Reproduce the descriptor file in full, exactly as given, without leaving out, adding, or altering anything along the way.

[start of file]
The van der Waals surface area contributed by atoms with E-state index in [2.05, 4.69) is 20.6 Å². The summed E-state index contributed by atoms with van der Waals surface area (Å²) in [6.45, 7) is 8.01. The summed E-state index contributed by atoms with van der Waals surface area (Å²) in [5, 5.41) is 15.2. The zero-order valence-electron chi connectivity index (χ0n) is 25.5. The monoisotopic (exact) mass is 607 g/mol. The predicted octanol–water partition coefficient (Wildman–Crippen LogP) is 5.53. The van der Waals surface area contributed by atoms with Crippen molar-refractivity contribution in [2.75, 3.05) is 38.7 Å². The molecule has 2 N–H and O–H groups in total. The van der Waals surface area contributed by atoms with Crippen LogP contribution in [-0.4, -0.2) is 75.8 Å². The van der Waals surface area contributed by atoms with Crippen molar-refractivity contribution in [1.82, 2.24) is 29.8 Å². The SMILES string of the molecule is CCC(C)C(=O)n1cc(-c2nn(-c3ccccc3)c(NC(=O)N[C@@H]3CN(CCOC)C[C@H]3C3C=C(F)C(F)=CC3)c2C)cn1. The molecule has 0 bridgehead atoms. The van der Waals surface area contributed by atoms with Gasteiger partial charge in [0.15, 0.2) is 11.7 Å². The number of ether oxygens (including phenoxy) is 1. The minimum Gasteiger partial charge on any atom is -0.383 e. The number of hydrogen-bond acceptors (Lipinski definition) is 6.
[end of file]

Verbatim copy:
The van der Waals surface area contributed by atoms with E-state index in [2.05, 4.69) is 20.6 Å². The summed E-state index contributed by atoms with van der Waals surface area (Å²) in [6.45, 7) is 8.01. The summed E-state index contributed by atoms with van der Waals surface area (Å²) in [5, 5.41) is 15.2. The zero-order valence-electron chi connectivity index (χ0n) is 25.5. The monoisotopic (exact) mass is 607 g/mol. The predicted octanol–water partition coefficient (Wildman–Crippen LogP) is 5.53. The van der Waals surface area contributed by atoms with Crippen molar-refractivity contribution in [2.75, 3.05) is 38.7 Å². The molecule has 2 N–H and O–H groups in total. The van der Waals surface area contributed by atoms with Crippen LogP contribution in [-0.4, -0.2) is 75.8 Å². The van der Waals surface area contributed by atoms with Crippen molar-refractivity contribution in [1.82, 2.24) is 29.8 Å². The SMILES string of the molecule is CCC(C)C(=O)n1cc(-c2nn(-c3ccccc3)c(NC(=O)N[C@@H]3CN(CCOC)C[C@H]3C3C=C(F)C(F)=CC3)c2C)cn1. The molecule has 0 bridgehead atoms. The van der Waals surface area contributed by atoms with Gasteiger partial charge in [0.15, 0.2) is 11.7 Å². The number of ether oxygens (including phenoxy) is 1. The minimum Gasteiger partial charge on any atom is -0.383 e. The number of hydrogen-bond acceptors (Lipinski definition) is 6.